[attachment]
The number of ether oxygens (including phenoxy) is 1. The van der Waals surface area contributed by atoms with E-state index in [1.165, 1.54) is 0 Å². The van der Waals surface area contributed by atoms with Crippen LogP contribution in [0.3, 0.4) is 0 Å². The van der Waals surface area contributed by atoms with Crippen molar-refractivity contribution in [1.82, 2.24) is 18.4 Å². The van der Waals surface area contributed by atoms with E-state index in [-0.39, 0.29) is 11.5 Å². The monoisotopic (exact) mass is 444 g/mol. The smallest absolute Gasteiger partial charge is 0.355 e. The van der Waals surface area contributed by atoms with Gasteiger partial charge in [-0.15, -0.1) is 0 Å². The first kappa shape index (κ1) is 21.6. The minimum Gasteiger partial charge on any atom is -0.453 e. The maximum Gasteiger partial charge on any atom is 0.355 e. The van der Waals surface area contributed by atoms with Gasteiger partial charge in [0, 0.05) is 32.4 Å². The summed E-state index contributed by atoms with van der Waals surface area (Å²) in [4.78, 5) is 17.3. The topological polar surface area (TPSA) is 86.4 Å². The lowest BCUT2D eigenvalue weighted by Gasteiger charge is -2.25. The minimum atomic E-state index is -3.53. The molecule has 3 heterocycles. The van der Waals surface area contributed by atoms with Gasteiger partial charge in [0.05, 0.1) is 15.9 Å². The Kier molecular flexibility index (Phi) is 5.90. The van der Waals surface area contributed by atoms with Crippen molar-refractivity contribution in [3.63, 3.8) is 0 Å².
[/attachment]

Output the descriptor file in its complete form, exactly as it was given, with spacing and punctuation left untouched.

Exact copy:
The number of ether oxygens (including phenoxy) is 1. The van der Waals surface area contributed by atoms with E-state index in [1.165, 1.54) is 0 Å². The van der Waals surface area contributed by atoms with Crippen LogP contribution in [0.3, 0.4) is 0 Å². The van der Waals surface area contributed by atoms with Crippen molar-refractivity contribution in [1.82, 2.24) is 18.4 Å². The van der Waals surface area contributed by atoms with E-state index in [-0.39, 0.29) is 11.5 Å². The monoisotopic (exact) mass is 444 g/mol. The smallest absolute Gasteiger partial charge is 0.355 e. The van der Waals surface area contributed by atoms with Gasteiger partial charge in [-0.15, -0.1) is 0 Å². The first kappa shape index (κ1) is 21.6. The minimum Gasteiger partial charge on any atom is -0.453 e. The maximum Gasteiger partial charge on any atom is 0.355 e. The van der Waals surface area contributed by atoms with Gasteiger partial charge in [0, 0.05) is 32.4 Å². The summed E-state index contributed by atoms with van der Waals surface area (Å²) in [4.78, 5) is 17.3. The topological polar surface area (TPSA) is 86.4 Å². The lowest BCUT2D eigenvalue weighted by Gasteiger charge is -2.25. The minimum atomic E-state index is -3.53. The molecule has 3 heterocycles. The van der Waals surface area contributed by atoms with Gasteiger partial charge in [0.05, 0.1) is 15.9 Å². The Kier molecular flexibility index (Phi) is 5.90. The van der Waals surface area contributed by atoms with Crippen molar-refractivity contribution in [3.63, 3.8) is 0 Å².